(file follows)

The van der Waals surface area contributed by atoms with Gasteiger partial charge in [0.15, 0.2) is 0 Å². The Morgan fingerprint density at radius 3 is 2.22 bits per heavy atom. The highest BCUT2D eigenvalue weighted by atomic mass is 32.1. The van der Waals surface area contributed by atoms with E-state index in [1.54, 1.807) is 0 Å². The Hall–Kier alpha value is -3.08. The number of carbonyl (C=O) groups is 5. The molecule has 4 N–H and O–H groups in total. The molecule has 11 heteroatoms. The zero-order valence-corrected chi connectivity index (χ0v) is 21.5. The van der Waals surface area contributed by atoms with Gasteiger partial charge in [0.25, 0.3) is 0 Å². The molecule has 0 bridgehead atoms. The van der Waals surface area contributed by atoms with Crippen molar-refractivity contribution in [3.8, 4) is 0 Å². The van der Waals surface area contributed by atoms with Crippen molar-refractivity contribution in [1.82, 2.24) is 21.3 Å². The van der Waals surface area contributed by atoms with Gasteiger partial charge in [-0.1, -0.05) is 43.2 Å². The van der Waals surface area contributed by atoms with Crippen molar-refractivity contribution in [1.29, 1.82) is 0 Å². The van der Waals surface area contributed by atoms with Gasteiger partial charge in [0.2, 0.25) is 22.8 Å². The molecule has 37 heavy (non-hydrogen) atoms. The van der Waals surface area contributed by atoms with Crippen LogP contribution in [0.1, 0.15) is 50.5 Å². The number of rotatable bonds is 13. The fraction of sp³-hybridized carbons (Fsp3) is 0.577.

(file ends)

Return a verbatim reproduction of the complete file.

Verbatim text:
The van der Waals surface area contributed by atoms with Gasteiger partial charge in [0.15, 0.2) is 0 Å². The Morgan fingerprint density at radius 3 is 2.22 bits per heavy atom. The highest BCUT2D eigenvalue weighted by atomic mass is 32.1. The van der Waals surface area contributed by atoms with E-state index in [1.54, 1.807) is 0 Å². The Hall–Kier alpha value is -3.08. The number of carbonyl (C=O) groups is 5. The molecule has 4 N–H and O–H groups in total. The molecule has 11 heteroatoms. The zero-order valence-corrected chi connectivity index (χ0v) is 21.5. The van der Waals surface area contributed by atoms with Gasteiger partial charge in [0.25, 0.3) is 0 Å². The molecule has 0 bridgehead atoms. The van der Waals surface area contributed by atoms with Crippen molar-refractivity contribution in [3.8, 4) is 0 Å². The van der Waals surface area contributed by atoms with Crippen molar-refractivity contribution in [1.82, 2.24) is 21.3 Å². The van der Waals surface area contributed by atoms with Gasteiger partial charge in [-0.1, -0.05) is 43.2 Å². The van der Waals surface area contributed by atoms with Crippen molar-refractivity contribution in [1.29, 1.82) is 0 Å². The van der Waals surface area contributed by atoms with Gasteiger partial charge in [0.2, 0.25) is 22.8 Å². The molecule has 37 heavy (non-hydrogen) atoms. The van der Waals surface area contributed by atoms with Crippen LogP contribution in [0.1, 0.15) is 50.5 Å². The number of rotatable bonds is 13. The fraction of sp³-hybridized carbons (Fsp3) is 0.577.